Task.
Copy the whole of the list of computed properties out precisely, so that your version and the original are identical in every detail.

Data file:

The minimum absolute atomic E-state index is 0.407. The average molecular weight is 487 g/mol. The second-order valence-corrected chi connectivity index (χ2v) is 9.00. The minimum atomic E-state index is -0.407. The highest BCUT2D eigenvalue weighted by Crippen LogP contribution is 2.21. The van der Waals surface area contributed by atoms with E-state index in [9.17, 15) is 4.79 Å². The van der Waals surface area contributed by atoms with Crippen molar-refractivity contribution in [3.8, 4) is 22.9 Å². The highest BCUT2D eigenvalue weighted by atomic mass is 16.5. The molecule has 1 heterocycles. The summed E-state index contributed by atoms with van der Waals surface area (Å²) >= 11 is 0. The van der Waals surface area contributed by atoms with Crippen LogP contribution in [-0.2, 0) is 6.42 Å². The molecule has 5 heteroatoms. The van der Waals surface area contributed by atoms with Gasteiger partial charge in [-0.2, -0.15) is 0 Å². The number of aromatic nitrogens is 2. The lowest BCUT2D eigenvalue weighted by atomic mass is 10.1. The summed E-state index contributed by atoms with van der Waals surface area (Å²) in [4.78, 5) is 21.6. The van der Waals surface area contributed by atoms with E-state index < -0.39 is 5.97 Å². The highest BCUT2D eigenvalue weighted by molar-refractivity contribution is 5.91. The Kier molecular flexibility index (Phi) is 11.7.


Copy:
The minimum absolute atomic E-state index is 0.407. The average molecular weight is 487 g/mol. The second-order valence-corrected chi connectivity index (χ2v) is 9.00. The minimum atomic E-state index is -0.407. The highest BCUT2D eigenvalue weighted by Crippen LogP contribution is 2.21. The van der Waals surface area contributed by atoms with E-state index in [9.17, 15) is 4.79 Å². The van der Waals surface area contributed by atoms with Crippen molar-refractivity contribution in [3.8, 4) is 22.9 Å². The highest BCUT2D eigenvalue weighted by atomic mass is 16.5. The molecule has 1 heterocycles. The summed E-state index contributed by atoms with van der Waals surface area (Å²) >= 11 is 0. The van der Waals surface area contributed by atoms with Crippen LogP contribution in [-0.2, 0) is 6.42 Å². The molecule has 5 heteroatoms. The van der Waals surface area contributed by atoms with Gasteiger partial charge in [-0.2, -0.15) is 0 Å². The number of aromatic nitrogens is 2. The lowest BCUT2D eigenvalue weighted by atomic mass is 10.1. The summed E-state index contributed by atoms with van der Waals surface area (Å²) in [4.78, 5) is 21.6. The van der Waals surface area contributed by atoms with E-state index < -0.39 is 5.97 Å². The highest BCUT2D eigenvalue weighted by molar-refractivity contribution is 5.91. The Kier molecular flexibility index (Phi) is 11.7.